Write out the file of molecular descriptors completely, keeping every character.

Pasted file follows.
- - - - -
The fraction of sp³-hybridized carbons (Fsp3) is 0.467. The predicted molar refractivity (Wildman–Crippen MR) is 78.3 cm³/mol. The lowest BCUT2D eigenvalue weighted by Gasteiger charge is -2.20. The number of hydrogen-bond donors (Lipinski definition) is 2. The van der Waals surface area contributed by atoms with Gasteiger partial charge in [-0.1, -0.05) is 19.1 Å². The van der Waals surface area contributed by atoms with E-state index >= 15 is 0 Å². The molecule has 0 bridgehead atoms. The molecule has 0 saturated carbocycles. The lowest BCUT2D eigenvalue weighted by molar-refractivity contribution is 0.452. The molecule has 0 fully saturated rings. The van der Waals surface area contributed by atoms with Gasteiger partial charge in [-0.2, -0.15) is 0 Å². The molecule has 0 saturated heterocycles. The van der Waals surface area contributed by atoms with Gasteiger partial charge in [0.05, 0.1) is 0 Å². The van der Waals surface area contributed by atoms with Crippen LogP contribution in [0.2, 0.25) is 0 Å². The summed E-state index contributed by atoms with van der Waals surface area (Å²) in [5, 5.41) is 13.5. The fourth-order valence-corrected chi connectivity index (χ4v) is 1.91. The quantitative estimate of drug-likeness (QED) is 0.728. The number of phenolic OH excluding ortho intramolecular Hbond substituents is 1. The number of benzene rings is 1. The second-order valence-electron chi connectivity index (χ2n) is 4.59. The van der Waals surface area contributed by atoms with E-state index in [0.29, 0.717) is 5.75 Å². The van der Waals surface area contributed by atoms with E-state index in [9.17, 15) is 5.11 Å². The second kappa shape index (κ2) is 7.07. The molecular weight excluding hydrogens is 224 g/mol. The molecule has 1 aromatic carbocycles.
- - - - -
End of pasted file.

The fraction of sp³-hybridized carbons (Fsp3) is 0.467. The predicted molar refractivity (Wildman–Crippen MR) is 78.3 cm³/mol. The lowest BCUT2D eigenvalue weighted by Gasteiger charge is -2.20. The number of hydrogen-bond donors (Lipinski definition) is 2. The van der Waals surface area contributed by atoms with Gasteiger partial charge in [-0.1, -0.05) is 19.1 Å². The van der Waals surface area contributed by atoms with E-state index >= 15 is 0 Å². The molecule has 0 bridgehead atoms. The molecule has 0 saturated carbocycles. The lowest BCUT2D eigenvalue weighted by molar-refractivity contribution is 0.452. The molecule has 0 fully saturated rings. The van der Waals surface area contributed by atoms with Gasteiger partial charge in [-0.2, -0.15) is 0 Å². The molecule has 0 saturated heterocycles. The van der Waals surface area contributed by atoms with Gasteiger partial charge in [0.05, 0.1) is 0 Å². The van der Waals surface area contributed by atoms with Crippen LogP contribution in [0.2, 0.25) is 0 Å². The summed E-state index contributed by atoms with van der Waals surface area (Å²) in [5, 5.41) is 13.5. The fourth-order valence-corrected chi connectivity index (χ4v) is 1.91. The quantitative estimate of drug-likeness (QED) is 0.728. The number of phenolic OH excluding ortho intramolecular Hbond substituents is 1. The number of benzene rings is 1. The second-order valence-electron chi connectivity index (χ2n) is 4.59. The van der Waals surface area contributed by atoms with E-state index in [0.29, 0.717) is 5.75 Å². The van der Waals surface area contributed by atoms with E-state index in [9.17, 15) is 5.11 Å². The second kappa shape index (κ2) is 7.07. The molecular weight excluding hydrogens is 224 g/mol. The molecule has 1 aromatic carbocycles.